I have since completed several Coursera MOOCs on ‘Learning How to Learn’, ‘Photography’, Search Engine Optimisation’ and ‘Creative writing’. It has been a fascinating and rewarding journey to use the platforms, experience how it works, to see how Coursera are constantly improving and adapting (and contributing to this) and to have become (after training) a Coursera Mentor (since August 2016). The mentor is support, a moderator, and a technical and subject guide. The support we get includes regular emails and newsletters, as well as weekly ‘Hangouts’.
A bit like a ‘mentor’ but with more ‘powers’, I am a moderator on various groups on LinkedIn, a moderator in the eLearning Global Network (34 k+ members) but also the moderator and founder of ‘Swim Club Teachers & Coaches’ group (1.4k members). In these groups, and initially learning from Thomas Garrod in the eLearning Global Network, I came to develop ‘best practice’ when seeding and responding to discussions. This is something I took to The Open University Business School (OUBS) where I took over, developed and started four LinkedIn Groups in turn for alumni, present students, prospective students and the newly formed ‘Business Breakfast Network’. (Memberships ranging from several thousand to zero when I set up the ‘Business Breakfast Network’). These groups were used for multiple reasons: maintaining interest in The Business School, supporting learners and acting as a hub and a learning/sharing platform, directing prospective students to a series of webinars I set up and beginning a corporate, business network. In each case I developed and grew group numbers and participation. In all these instances, including the lead on a programme of webinars aimed at prospective students, I worked with senior and junior academics from OUBS, and with administrative staff.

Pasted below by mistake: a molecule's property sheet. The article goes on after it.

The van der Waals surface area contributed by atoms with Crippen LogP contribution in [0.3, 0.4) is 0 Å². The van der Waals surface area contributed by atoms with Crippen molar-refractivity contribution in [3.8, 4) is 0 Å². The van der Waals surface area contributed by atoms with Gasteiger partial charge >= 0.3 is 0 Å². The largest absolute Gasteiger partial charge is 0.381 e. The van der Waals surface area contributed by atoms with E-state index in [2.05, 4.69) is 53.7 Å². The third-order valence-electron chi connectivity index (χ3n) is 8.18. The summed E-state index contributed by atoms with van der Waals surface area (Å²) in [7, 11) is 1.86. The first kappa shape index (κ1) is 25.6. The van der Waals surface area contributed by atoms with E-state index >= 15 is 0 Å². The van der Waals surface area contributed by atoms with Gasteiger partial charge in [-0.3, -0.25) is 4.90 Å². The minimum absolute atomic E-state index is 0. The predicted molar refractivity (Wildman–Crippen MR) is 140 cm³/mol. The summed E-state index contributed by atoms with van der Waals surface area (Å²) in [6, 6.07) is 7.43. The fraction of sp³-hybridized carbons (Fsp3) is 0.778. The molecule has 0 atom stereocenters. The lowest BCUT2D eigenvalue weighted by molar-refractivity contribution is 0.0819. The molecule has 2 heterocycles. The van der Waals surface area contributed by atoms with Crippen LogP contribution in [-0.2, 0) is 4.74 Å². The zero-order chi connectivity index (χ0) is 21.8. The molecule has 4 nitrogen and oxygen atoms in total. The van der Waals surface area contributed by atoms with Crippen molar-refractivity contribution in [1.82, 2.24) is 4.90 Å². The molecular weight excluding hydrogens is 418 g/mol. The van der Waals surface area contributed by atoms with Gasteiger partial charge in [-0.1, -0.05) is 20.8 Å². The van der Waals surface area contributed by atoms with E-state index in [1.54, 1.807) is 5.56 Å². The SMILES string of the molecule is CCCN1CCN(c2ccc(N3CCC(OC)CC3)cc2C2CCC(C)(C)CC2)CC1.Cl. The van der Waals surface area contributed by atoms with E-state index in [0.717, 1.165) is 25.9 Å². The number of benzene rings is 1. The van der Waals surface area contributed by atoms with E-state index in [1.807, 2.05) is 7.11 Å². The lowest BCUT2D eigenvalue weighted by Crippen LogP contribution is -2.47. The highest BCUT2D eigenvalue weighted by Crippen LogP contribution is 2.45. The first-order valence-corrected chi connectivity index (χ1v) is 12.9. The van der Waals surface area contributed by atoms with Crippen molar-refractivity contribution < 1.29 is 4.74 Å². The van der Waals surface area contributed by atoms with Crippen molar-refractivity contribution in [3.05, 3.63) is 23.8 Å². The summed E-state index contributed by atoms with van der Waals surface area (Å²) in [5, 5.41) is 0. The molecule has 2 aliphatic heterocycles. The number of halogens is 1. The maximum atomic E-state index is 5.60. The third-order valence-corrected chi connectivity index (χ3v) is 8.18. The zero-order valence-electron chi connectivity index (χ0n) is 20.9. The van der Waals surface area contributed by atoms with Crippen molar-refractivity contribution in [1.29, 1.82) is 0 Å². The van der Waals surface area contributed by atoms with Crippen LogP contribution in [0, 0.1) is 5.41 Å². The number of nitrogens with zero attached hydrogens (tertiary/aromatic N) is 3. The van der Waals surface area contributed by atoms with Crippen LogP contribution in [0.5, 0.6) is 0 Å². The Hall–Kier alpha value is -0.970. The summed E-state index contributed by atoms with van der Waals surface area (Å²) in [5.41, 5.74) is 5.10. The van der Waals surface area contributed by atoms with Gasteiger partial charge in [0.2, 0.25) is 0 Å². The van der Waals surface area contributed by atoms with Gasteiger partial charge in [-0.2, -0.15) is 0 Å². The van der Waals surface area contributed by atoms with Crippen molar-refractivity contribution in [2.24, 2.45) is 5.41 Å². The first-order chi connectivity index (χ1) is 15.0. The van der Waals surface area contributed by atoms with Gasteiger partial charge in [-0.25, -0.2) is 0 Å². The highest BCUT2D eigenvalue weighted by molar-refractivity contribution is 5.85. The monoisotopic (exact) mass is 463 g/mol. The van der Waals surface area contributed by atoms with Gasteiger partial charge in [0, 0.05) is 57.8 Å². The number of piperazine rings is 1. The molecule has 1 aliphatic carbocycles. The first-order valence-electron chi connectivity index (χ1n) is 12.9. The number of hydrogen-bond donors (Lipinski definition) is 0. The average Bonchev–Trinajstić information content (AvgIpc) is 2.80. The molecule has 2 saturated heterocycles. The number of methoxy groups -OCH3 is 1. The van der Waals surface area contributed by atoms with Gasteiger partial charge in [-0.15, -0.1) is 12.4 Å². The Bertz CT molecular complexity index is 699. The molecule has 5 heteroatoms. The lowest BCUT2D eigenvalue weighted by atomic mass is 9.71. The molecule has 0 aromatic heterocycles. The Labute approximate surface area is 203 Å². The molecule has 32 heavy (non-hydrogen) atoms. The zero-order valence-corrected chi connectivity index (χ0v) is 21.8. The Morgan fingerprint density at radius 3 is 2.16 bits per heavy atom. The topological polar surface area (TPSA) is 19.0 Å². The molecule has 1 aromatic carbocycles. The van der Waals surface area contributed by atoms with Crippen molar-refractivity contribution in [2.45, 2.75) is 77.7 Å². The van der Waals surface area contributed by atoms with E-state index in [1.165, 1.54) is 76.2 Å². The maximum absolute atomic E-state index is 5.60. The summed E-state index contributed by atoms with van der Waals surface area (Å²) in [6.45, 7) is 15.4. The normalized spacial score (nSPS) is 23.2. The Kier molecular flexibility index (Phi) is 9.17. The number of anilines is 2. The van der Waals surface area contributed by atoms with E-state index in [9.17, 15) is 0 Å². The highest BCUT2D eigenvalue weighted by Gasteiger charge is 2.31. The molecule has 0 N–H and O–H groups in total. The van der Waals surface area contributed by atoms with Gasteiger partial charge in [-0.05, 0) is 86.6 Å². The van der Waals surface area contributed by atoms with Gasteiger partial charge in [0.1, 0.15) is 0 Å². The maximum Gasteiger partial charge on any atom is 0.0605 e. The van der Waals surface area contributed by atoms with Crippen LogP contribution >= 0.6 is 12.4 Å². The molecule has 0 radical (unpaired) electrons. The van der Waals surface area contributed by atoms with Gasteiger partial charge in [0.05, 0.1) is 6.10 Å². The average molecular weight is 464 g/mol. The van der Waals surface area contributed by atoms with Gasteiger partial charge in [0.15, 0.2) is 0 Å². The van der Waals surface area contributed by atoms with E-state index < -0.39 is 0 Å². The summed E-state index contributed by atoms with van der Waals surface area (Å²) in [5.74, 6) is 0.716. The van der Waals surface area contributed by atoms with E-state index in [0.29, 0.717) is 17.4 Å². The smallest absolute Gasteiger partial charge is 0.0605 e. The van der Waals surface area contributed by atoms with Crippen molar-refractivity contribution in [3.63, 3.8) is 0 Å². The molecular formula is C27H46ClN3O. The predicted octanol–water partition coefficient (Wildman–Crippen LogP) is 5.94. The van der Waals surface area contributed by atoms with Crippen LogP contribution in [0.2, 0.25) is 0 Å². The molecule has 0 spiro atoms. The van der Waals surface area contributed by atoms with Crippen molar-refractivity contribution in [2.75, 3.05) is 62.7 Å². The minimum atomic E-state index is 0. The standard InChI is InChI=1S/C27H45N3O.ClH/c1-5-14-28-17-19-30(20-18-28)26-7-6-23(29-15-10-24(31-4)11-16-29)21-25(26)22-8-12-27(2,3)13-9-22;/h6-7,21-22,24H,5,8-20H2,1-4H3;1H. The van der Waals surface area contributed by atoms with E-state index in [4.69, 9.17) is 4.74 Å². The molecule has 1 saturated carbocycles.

Fig. 14 A video producer (writer/director). Interviews, conferences, lectures and bespoke training.
Over the last week, I have responded to five Coursera students on MOOCs, and taken part in two Coursera Hang-outs. Often my input is to nudge the student along, even, simply to indicate that there is someone listening. Issues with assessments are not unusual: people get miffed if they don’t pass the formal, graded assessment at the end of the week first time and can blame the system if they don’t get the grade a second time either. I am loath to point out that I rarely got through one of these multiple-choice quizzes first time, the questions shuffle each time you take the ‘test’, you are also directly, a little clumsily I would say, directed to the part of the course that might help you get the answer correct. In one instant it took me 7 attempts, another 11 and time out to go back over two weeks of learning material, and by then, the option to ‘reset’ the course by two weeks or try and catch up. Most Coursera courses now start on a rolling basis every two weeks and as a student you can, if you get stuck or delayed, reset to an earlier ‘presentation’. This sadly does impact on the task of creating any student bonding in a ‘cohort’ and so reaping the benefits of camaraderie, collective effort and collaborate, constructed learning.